Let's say I am talking to a friend of mine:

I had a walk in the forest yesterday. (the?) Trees had scratch marks on them. They must have been left by bears.

Note that both the speaker and listener had NOT discussed or mentioned any trees or scratch marks prior to this conversation.

Despite "trees" being quite definite, (i.e. it is rather obvious to the listener that I'm talking about the trees growing in the forest that I went to yesterday) I believe that the zero article is, however, a better choice here with the definite article still being acceptable, though.

Zero article would be mean something like: "some trees I was passing by had marks on them"

while "the" would be closer in meaning to "the whole group of trees I saw in the forest mostly had marks on them"

Are my assumptions correct? If not, please kindly provide your opinions and the reasoning behind it. NB: I would really appreciate some in-depth answers.

2 Answers 2


Sample: I had a walk in the forest yesterday. (the?) Trees had scratch marks on them. They must have been left by bears.

In English, plural nouns are for general cases.

  • Trees are often green.
  • Teenagers often act crazy.

But here, it is not a general case, it is specific. So, the determiner "the" would be used.

  • 1
    This has the right answer, but it took me a few re-reads to understand. Maybe mention the legendary "zero article"? One thing that occurs to me: Shift the story into the present or future tense and the zero article would be even worse: "I'm taking a walk in the forest today. Trees have scratch marks on them." It becomes increasingly less clear that "trees" are limited to "in the forest"; only context helps wrench us back into understanding. (And, once confused, if we follow it up with "They must have been left there by bears," we must take a moment to dispel the image of tree-toting bears.) Dec 8, 2023 at 19:07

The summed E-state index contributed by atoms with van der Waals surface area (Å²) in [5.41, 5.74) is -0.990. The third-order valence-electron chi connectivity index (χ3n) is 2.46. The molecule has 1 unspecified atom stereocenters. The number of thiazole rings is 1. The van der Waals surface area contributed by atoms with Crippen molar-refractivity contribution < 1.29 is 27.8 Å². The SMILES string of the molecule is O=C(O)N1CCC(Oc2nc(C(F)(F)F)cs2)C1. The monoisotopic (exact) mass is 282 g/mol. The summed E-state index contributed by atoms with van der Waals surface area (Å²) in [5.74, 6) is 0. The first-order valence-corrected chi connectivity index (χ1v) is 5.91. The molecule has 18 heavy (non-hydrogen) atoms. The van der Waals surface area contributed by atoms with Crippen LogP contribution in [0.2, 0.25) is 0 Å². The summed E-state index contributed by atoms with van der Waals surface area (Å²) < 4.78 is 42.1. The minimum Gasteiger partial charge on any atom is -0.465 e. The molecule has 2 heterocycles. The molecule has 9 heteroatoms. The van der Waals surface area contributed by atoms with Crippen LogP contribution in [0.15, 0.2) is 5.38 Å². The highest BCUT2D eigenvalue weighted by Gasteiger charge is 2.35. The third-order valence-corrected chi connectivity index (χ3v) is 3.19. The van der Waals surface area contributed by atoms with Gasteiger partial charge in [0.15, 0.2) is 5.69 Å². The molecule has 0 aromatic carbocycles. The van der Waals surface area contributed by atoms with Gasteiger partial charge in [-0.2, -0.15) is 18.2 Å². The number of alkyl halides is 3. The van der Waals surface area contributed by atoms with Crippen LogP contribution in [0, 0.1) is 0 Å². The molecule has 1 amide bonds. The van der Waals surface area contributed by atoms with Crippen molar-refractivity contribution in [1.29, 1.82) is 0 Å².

• 2
    @Mr.PastProgressive Note, the books and trees there are the objects of verbs; that's the difference. And I think you could use "the" with them if you wanted to, since those are also "the books of the library" and "the trees of the forest." Where you couldn't is "We went to the park. We were riding bikes there." This is just describing your activity and makes no claim that the bikes have a relationship to the park. Dec 8, 2023 at 19:21
  • 1
    "I was at the NY library. I was reading books." These are two unconnected statements. "I had a walk in the forest yesterday. Trees had scratch marks on them." These are two unconnected statements. "I was at the NY library. I was reading books there." The books are still general, but you've reconnected the sentences using a location. "I had a walk in the forest yesterday. Trees there had scratch marks on them." Again, general trees but reconnected using a location.
    – YonKuma
    Dec 8, 2023 at 19:42
  • 1
    The best rule of thumb is the general statement versus specific thing. Nothing else.
    – Lambie
    Dec 8, 2023 at 19:52
  • 2
    @Mr.PastProgressive This sentence is a run on sentence, but otherwise is perfectly acceptable. Both "I like Jim's cafe; the waiters are so professional" and "I like Jim's cafe; waiters there are so professional" have similar meanings and are idiomatic.
    – YonKuma
    Dec 8, 2023 at 20:27

One of your two assumptions is correct. The trees does mean all the trees you encountered. But the version without the sounds like a non sequitur because, as @Lambie explains, zero-article bare plural nominals express general (if not universal) statements. It would be clearer if your passage used some trees, and better still if it said some of the trees.

  • Spelling, not enough reputation to correct: non sequitur.
    – phoog
    Dec 9, 2023 at 15:19
  • Oh golly, @phoog, you’re right! Dec 9, 2023 at 15:22

You must log in to answer this question.

Not the answer you're looking for? Browse other questions tagged .